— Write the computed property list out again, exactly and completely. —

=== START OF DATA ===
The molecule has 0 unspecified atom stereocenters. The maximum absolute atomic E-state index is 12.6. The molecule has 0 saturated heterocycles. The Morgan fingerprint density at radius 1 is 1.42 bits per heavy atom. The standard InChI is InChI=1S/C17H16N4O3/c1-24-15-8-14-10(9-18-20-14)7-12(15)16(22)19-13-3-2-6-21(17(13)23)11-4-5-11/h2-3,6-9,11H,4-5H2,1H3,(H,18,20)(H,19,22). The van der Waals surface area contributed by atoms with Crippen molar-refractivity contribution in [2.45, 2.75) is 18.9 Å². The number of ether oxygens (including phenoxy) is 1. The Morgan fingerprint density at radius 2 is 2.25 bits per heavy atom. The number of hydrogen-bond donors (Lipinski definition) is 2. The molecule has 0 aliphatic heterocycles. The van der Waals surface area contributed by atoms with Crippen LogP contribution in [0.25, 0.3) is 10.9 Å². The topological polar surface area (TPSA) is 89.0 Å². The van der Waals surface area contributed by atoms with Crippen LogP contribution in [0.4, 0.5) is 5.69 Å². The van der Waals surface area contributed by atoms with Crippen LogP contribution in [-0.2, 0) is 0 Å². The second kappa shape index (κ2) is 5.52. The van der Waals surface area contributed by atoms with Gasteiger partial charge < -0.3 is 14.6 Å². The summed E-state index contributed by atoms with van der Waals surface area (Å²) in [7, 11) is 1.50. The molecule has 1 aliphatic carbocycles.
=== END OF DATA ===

The molecule has 0 unspecified atom stereocenters. The maximum absolute atomic E-state index is 12.6. The molecule has 0 saturated heterocycles. The Morgan fingerprint density at radius 1 is 1.42 bits per heavy atom. The standard InChI is InChI=1S/C17H16N4O3/c1-24-15-8-14-10(9-18-20-14)7-12(15)16(22)19-13-3-2-6-21(17(13)23)11-4-5-11/h2-3,6-9,11H,4-5H2,1H3,(H,18,20)(H,19,22). The van der Waals surface area contributed by atoms with Crippen molar-refractivity contribution in [2.45, 2.75) is 18.9 Å². The number of ether oxygens (including phenoxy) is 1. The Morgan fingerprint density at radius 2 is 2.25 bits per heavy atom. The number of hydrogen-bond donors (Lipinski definition) is 2. The molecule has 0 aliphatic heterocycles. The van der Waals surface area contributed by atoms with Crippen LogP contribution in [0.25, 0.3) is 10.9 Å². The topological polar surface area (TPSA) is 89.0 Å². The van der Waals surface area contributed by atoms with Crippen LogP contribution in [0.4, 0.5) is 5.69 Å². The van der Waals surface area contributed by atoms with Crippen LogP contribution in [-0.2, 0) is 0 Å². The second kappa shape index (κ2) is 5.52. The van der Waals surface area contributed by atoms with Gasteiger partial charge < -0.3 is 14.6 Å². The summed E-state index contributed by atoms with van der Waals surface area (Å²) in [7, 11) is 1.50. The molecule has 1 aliphatic carbocycles.